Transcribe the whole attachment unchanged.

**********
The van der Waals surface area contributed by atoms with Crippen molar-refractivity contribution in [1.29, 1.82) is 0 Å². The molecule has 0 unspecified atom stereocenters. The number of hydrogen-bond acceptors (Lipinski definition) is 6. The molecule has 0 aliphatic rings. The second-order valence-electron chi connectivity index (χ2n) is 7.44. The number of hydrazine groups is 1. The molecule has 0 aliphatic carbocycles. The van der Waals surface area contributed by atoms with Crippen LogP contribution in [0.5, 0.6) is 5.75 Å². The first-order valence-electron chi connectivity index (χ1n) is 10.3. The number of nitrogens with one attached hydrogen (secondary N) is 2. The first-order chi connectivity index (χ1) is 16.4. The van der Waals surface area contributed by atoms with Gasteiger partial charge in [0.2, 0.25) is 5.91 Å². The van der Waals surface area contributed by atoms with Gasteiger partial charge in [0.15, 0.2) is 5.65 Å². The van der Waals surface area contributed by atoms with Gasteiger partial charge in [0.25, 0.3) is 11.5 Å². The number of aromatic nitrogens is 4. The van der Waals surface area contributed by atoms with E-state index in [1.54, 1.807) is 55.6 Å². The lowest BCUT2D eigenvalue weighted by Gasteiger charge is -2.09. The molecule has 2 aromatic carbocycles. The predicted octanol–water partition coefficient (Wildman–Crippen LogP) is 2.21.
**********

The van der Waals surface area contributed by atoms with Crippen molar-refractivity contribution in [1.29, 1.82) is 0 Å². The molecule has 0 unspecified atom stereocenters. The number of hydrogen-bond acceptors (Lipinski definition) is 6. The molecule has 0 aliphatic rings. The second-order valence-electron chi connectivity index (χ2n) is 7.44. The number of hydrazine groups is 1. The molecule has 0 aliphatic carbocycles. The van der Waals surface area contributed by atoms with Crippen LogP contribution in [0.5, 0.6) is 5.75 Å². The first-order valence-electron chi connectivity index (χ1n) is 10.3. The number of nitrogens with one attached hydrogen (secondary N) is 2. The first-order chi connectivity index (χ1) is 16.4. The van der Waals surface area contributed by atoms with Gasteiger partial charge in [0.2, 0.25) is 5.91 Å². The van der Waals surface area contributed by atoms with Gasteiger partial charge in [0.15, 0.2) is 5.65 Å². The van der Waals surface area contributed by atoms with Gasteiger partial charge in [0.25, 0.3) is 11.5 Å². The number of aromatic nitrogens is 4. The van der Waals surface area contributed by atoms with E-state index in [1.54, 1.807) is 55.6 Å². The lowest BCUT2D eigenvalue weighted by Gasteiger charge is -2.09. The molecule has 2 aromatic carbocycles. The predicted octanol–water partition coefficient (Wildman–Crippen LogP) is 2.21.